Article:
Let nostalgia take hold in a museum of children’s tales and learn about the history of boats in this pleasant lakeside commune.
Bowness-on-Windermere is a pleasant village on the eastern shore of England’s largest lake. Rent a boat to travel around the 18 islands on the water. Enjoy a picnic with a bottle of wine on a lake cruise.
Nearby is the family setting of the The World of Beatrix Potter™ Attraction, a delight for kids. The rooms and the garden depict memorable scenes from the writer’s tales. Watch a short film about how the children’s author spent time in this region and was influenced by its wildlife and vegetation. Embark on the Virtual Walk, which zooms in on the most scenic parts of the park.
Look around the 15th-century St. Martin’s Church in the heart of the village. Admire the lead-roofed building. Step inside to see murals and 16th-century instructive sayings.
Walk along the pier that enters the water from the main lakeside promenade. It has a boat station as well as bus stops along the road. To the south of the village is Blackwell, The Arts & Crafts House. Marvel at the fascinating architecture, furnishings and landscape gardens.
Among the village highlights is the Windermere Jetty, telling the story of steamboats on the lake. Learn about the village’s collection of boats, including how they were made and the traditions they follow. Vessels date from the 13th century until the late 1900s. See how the boats have changed over the centuries and admire the speedboats used in attempts to set world records. Note that this attraction is closed until 2017.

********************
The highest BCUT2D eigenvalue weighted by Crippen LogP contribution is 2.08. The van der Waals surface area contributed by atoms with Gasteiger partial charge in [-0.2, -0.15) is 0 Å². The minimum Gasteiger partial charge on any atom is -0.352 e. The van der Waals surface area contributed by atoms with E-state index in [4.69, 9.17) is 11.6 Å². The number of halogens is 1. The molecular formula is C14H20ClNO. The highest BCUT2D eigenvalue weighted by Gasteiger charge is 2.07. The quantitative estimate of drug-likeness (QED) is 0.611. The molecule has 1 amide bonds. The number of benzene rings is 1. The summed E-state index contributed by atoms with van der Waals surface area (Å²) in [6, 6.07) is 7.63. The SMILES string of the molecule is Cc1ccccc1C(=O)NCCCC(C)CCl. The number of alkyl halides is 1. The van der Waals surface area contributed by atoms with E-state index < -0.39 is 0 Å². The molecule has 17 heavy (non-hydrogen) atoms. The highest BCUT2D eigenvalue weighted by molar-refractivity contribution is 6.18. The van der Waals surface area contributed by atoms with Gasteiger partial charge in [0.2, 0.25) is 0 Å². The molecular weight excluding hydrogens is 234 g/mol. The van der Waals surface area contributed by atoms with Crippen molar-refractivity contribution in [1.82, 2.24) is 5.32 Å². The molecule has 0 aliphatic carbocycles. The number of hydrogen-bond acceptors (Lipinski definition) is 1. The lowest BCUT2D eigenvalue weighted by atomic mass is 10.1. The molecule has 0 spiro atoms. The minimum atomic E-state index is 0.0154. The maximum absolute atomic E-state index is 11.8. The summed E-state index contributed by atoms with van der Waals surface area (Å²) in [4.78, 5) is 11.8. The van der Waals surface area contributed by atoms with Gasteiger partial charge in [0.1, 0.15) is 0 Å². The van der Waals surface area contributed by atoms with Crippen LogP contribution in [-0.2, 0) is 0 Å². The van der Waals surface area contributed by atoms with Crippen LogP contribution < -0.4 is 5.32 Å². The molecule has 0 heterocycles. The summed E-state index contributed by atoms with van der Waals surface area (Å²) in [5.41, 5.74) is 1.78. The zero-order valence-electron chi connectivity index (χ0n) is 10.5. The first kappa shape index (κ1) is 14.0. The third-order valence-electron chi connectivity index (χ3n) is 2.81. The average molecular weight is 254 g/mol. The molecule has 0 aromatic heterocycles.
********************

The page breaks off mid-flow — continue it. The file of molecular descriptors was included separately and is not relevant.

The village is on the eastern side of its namesake lake in the southeastern region of the Lake District National Park. Drive northwest for 5 or 6 hours to reach the area from London. The country town of Carlisle lies 1 hour by car or train to the north.
Arrive in August for the warmest weather and April for the driest. It is otherwise quite wet and mild, with snow flurries in winter. Bowness-on-Windermere is a serene commune with winding streets and enchanting Tudor-style buildings.